Correlates of concurrent partnerships and patterns of condom use among men who have sex with men and transgender women in Peru
Angela K. Ulrich
aff001; Jorge Sanchez
aff003; Javier R. Lama
aff003; Lisa E. Manhart
aff002; Steven M. Goodreau
aff005; Ann C. Duerr
Authors place of work:
Vaccine and Infectious Disease Division, Fred Hutchinson Cancer Research Center, Seattle, WA, United States of America
aff001; Department of Epidemiology, University of Washington, Seattle, WA, United States of America
aff002; Asociación Civil Impacta Salud y Educación, Lima, Peru
aff003; Centro de Investigaciones Tecnológicas, Biomédicas y Medioambientales, Callao, Peru
aff004; Department of Anthropology, University of Washington, Seattle, WA, United States of America
Published in the journal:
PLoS ONE 14(9)
In Peru, there is an ongoing high-incidence HIV epidemic among men who have sex with men (MSM) and transgender women (TW). Sexual concurrency, or having sex with a partner in between two acts of sex with another partner, may be a key factor in onward HIV transmission. In this study, we quantify concurrency, evaluate factors associated with concurrency, and assess condom use with concurrent partners among MSM and TW in Peru.
We conducted a secondary analysis of data from the 2011 Peruvian Biobehavioral Survey. Pearson’s Chi-squared test was used to identify individual-level characteristics associated with concurrency. We estimated the association between participant characteristics, concurrent partnerships, partnership type (stable vs. non-stable), and CLAI within the context of concurrent partnerships using multivariate and repeated-measure Poisson regression.
3-month cumulative prevalence of concurrency was higher among TW compared to MSM (30.7% vs 25.2%, p = 0.014). Among those with concurrent stable and non-stable partners, 45% used condoms with both partners (95% CI: 40%-50%) and 30% preferentially had CLAI with the stable partner only (95%CI: 26%-35%). Factors associated with CLAI within the context of concurrent partnerships varied between MSM and TW.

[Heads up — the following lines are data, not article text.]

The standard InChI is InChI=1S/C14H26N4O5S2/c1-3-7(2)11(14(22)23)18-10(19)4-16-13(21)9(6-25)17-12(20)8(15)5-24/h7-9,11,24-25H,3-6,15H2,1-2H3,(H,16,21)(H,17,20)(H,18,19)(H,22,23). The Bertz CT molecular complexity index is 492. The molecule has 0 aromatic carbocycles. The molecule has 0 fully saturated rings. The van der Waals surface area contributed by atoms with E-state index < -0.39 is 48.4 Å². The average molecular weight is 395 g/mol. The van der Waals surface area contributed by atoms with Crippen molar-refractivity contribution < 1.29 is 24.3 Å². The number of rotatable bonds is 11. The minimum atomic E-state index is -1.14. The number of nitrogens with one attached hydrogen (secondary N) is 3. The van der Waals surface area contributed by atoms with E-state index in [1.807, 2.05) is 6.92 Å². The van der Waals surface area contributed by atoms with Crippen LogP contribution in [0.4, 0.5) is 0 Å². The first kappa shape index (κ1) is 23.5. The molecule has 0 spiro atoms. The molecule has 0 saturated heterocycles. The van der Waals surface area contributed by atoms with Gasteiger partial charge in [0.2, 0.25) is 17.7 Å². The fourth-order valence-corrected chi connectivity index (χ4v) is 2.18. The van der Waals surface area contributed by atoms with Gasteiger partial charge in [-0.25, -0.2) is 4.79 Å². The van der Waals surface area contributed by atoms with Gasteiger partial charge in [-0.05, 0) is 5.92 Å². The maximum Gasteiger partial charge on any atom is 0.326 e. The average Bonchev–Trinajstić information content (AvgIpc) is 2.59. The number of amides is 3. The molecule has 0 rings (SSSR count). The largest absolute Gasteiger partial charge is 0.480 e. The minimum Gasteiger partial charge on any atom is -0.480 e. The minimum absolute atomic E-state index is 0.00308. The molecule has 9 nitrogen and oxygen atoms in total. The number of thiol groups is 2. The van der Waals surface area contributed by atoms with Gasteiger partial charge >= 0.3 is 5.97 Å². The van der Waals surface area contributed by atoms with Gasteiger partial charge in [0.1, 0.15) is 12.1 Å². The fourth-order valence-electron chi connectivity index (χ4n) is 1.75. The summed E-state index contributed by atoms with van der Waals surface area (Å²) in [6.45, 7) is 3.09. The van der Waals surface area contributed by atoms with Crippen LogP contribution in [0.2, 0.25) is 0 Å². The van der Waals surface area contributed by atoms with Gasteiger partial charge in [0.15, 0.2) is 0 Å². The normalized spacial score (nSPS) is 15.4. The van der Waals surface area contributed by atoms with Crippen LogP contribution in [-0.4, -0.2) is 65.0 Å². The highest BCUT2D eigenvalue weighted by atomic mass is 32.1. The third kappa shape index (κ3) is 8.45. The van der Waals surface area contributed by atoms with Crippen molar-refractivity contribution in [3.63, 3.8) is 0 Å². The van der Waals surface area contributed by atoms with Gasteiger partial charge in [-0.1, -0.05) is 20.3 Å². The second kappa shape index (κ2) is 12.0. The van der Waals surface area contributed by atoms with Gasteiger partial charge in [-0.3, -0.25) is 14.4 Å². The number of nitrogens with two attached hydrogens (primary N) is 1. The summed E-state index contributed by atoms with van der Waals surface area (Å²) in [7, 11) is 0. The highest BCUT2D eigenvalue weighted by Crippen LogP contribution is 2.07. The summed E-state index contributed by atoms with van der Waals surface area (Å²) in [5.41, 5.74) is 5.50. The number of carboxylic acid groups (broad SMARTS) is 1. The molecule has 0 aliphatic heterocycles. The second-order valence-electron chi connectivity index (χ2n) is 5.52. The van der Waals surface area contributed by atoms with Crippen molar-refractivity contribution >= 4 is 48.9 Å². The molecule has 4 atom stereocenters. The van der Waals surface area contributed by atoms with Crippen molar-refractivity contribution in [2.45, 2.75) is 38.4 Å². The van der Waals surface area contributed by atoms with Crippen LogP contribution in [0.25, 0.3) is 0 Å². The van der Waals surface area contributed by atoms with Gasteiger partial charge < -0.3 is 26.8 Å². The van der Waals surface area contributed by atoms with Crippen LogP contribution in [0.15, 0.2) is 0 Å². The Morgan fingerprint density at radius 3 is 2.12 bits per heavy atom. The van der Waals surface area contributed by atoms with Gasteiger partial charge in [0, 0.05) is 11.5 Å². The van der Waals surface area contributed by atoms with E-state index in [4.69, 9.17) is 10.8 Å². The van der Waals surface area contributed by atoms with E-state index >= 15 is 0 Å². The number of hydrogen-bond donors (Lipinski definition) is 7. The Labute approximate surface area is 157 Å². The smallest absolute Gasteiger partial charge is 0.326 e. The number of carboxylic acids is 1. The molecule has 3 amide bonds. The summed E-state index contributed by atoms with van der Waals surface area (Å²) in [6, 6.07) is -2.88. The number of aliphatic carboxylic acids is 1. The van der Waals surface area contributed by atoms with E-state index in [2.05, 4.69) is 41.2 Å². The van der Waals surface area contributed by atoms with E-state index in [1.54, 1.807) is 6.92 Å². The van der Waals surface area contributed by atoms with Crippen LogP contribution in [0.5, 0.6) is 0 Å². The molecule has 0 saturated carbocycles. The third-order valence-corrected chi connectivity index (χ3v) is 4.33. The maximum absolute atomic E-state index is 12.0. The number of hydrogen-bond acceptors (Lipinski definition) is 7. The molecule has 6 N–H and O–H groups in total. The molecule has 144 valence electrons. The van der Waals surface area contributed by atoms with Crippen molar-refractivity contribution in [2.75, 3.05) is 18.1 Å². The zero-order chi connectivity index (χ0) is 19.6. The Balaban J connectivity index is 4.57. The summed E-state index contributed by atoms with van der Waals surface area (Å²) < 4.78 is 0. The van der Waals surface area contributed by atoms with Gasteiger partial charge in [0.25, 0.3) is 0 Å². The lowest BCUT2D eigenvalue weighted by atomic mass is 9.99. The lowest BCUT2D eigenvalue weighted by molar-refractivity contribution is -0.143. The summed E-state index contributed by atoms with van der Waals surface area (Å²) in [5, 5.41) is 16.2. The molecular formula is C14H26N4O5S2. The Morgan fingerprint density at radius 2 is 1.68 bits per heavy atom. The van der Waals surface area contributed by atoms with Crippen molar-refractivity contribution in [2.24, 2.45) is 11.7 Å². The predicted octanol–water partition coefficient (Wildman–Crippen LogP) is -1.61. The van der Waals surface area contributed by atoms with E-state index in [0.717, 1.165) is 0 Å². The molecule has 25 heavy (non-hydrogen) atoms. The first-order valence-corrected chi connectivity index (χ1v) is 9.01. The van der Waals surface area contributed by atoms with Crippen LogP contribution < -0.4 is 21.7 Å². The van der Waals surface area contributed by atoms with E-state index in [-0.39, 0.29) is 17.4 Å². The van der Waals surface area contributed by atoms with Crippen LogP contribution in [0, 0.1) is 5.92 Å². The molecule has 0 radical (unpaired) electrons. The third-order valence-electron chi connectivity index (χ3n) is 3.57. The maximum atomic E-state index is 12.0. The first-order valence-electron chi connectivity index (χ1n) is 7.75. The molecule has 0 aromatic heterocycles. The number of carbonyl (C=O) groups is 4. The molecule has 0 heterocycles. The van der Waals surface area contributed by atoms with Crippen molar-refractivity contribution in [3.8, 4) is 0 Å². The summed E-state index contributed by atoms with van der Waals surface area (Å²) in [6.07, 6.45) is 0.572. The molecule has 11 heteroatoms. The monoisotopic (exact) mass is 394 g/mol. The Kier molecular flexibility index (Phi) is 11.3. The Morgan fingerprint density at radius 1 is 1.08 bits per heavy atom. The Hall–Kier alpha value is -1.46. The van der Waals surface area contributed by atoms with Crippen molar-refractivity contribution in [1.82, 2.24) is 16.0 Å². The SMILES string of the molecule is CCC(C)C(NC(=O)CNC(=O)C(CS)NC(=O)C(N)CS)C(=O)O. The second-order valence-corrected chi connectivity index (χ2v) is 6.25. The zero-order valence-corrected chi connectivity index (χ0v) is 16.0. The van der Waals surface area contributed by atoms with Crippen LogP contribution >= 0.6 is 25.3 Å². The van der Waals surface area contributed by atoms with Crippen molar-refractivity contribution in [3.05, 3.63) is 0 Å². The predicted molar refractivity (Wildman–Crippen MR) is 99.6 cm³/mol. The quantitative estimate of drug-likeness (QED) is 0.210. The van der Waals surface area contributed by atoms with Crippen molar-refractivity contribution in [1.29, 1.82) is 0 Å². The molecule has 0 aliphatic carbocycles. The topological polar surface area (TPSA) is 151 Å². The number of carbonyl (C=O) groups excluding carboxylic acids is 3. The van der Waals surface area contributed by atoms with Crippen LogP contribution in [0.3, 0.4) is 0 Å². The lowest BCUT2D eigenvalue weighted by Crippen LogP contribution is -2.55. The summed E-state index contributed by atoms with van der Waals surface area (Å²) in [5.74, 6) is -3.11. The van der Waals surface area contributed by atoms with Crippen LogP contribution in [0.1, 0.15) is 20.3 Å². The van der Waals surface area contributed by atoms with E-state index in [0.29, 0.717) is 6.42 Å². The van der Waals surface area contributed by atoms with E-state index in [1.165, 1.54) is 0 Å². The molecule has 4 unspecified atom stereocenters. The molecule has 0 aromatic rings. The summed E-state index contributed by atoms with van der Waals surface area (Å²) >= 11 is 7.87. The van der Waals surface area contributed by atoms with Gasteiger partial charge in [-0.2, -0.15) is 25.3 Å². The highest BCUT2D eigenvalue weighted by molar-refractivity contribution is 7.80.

Although concurrency is common among TW and MSM in Peru, patterns of concurrency and differential condom use may vary between TW and MSM. Future research may explore differential condom use with stable and non-stable partners to better understand behavioral factors that may alter vulnerability to HIV in TW compared to MSM.
People and places – Population groupings – Sexuality groupings – Men who have sex with men – Heterosexuals – Geographical locations – South America – Peru – Biology and life sciences – Microbiology – Medical microbiology – Microbial pathogens – Viral pathogens – Immunodeficiency viruses – HIV – Retroviruses – Lentivirus – HIV – Organisms – Viruses – Viral pathogens – Immunodeficiency viruses – HIV – Retroviruses – Lentivirus – HIV – Immunodeficiency viruses – HIV – RNA viruses – Retroviruses – Lentivirus – HIV – Medicine and health sciences – Pathology and laboratory medicine – Pathogens – Microbial pathogens – Viral pathogens – Immunodeficiency viruses – HIV – Retroviruses – Lentivirus – HIV – Epidemiology – HIV epidemiology – Public and occupational health – Preventive medicine – Prophylaxis – Pre-exposure prophylaxis – HIV prevention – Physical sciences – Chemistry – Chemical compounds – Organic compounds – Alcohols – Organic chemistry – Organic compounds – Alcohols
Worldwide, men who have sex with men (MSM) and transgender women (TW) are disproportionately burdened by HIV . Biologic risk factors associated with MSM and TW compared to non-MSM and non-TW—among these a higher lifetime numbers of partners and a higher per-act probability of transmission of HIV during anal versus vaginal sex (1.4% vs 0.08%)—likely drive this disparity[2, 3]. Sexual networks also play an important role in HIV transmission; high connectivity is hypothesized to drive HIV epidemics, particularly in heterosexual populations [4–7]. Sexual concurrency, or the practice of having sex with a partner in between two acts of sex with another partner, increases the risk of HIV transmission, even beyond the risk associated with having multiple serial partners (i.e. one after another in time, with no overlap in partnerships) [4, 8–10]. Under serial monogamy, HIV can only be transmitted to partnerships beginning later in time, whereas under concurrency, HIV acquired from a partnership that began later in time can be transmitted back to a partnership that began earlier in time, if the earlier relationship is still ongoing. In other words, serial monogamy provides a “protective sequence” of partners, compared to having multiple partners that overlap in time. Furthermore, once an individual with concurrent partners acquires infection from one partner, transmission to the another concurrent partner(s) can occur without the potential delay involved in ending the previous relationship and starting a new one .